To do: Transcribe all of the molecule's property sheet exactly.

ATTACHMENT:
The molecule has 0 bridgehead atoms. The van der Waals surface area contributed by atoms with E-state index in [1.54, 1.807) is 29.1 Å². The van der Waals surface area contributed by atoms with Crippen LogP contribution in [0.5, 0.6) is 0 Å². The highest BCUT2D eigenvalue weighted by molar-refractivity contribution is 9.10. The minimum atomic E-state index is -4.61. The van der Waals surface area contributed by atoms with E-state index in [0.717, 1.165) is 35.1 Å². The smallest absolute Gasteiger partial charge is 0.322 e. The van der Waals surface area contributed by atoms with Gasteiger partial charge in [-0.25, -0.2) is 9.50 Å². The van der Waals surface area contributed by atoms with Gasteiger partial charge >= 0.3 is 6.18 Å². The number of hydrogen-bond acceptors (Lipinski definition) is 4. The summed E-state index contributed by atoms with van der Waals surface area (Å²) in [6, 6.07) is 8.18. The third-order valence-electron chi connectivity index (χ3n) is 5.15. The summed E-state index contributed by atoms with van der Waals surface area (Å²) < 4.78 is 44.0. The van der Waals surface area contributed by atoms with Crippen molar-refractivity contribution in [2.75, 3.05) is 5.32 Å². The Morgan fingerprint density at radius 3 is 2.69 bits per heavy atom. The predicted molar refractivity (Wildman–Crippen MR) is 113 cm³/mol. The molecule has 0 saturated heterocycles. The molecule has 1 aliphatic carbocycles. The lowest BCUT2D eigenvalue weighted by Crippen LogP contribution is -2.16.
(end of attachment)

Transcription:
The molecule has 0 bridgehead atoms. The van der Waals surface area contributed by atoms with E-state index in [1.54, 1.807) is 29.1 Å². The van der Waals surface area contributed by atoms with Crippen LogP contribution in [0.5, 0.6) is 0 Å². The highest BCUT2D eigenvalue weighted by molar-refractivity contribution is 9.10. The minimum atomic E-state index is -4.61. The van der Waals surface area contributed by atoms with E-state index in [0.717, 1.165) is 35.1 Å². The smallest absolute Gasteiger partial charge is 0.322 e. The van der Waals surface area contributed by atoms with Gasteiger partial charge in [-0.25, -0.2) is 9.50 Å². The van der Waals surface area contributed by atoms with Gasteiger partial charge >= 0.3 is 6.18 Å². The number of hydrogen-bond acceptors (Lipinski definition) is 4. The summed E-state index contributed by atoms with van der Waals surface area (Å²) in [6, 6.07) is 8.18. The third-order valence-electron chi connectivity index (χ3n) is 5.15. The summed E-state index contributed by atoms with van der Waals surface area (Å²) < 4.78 is 44.0. The van der Waals surface area contributed by atoms with Crippen molar-refractivity contribution in [2.75, 3.05) is 5.32 Å². The Morgan fingerprint density at radius 3 is 2.69 bits per heavy atom. The predicted molar refractivity (Wildman–Crippen MR) is 113 cm³/mol. The molecule has 0 saturated heterocycles. The molecule has 1 aliphatic carbocycles. The lowest BCUT2D eigenvalue weighted by Crippen LogP contribution is -2.16.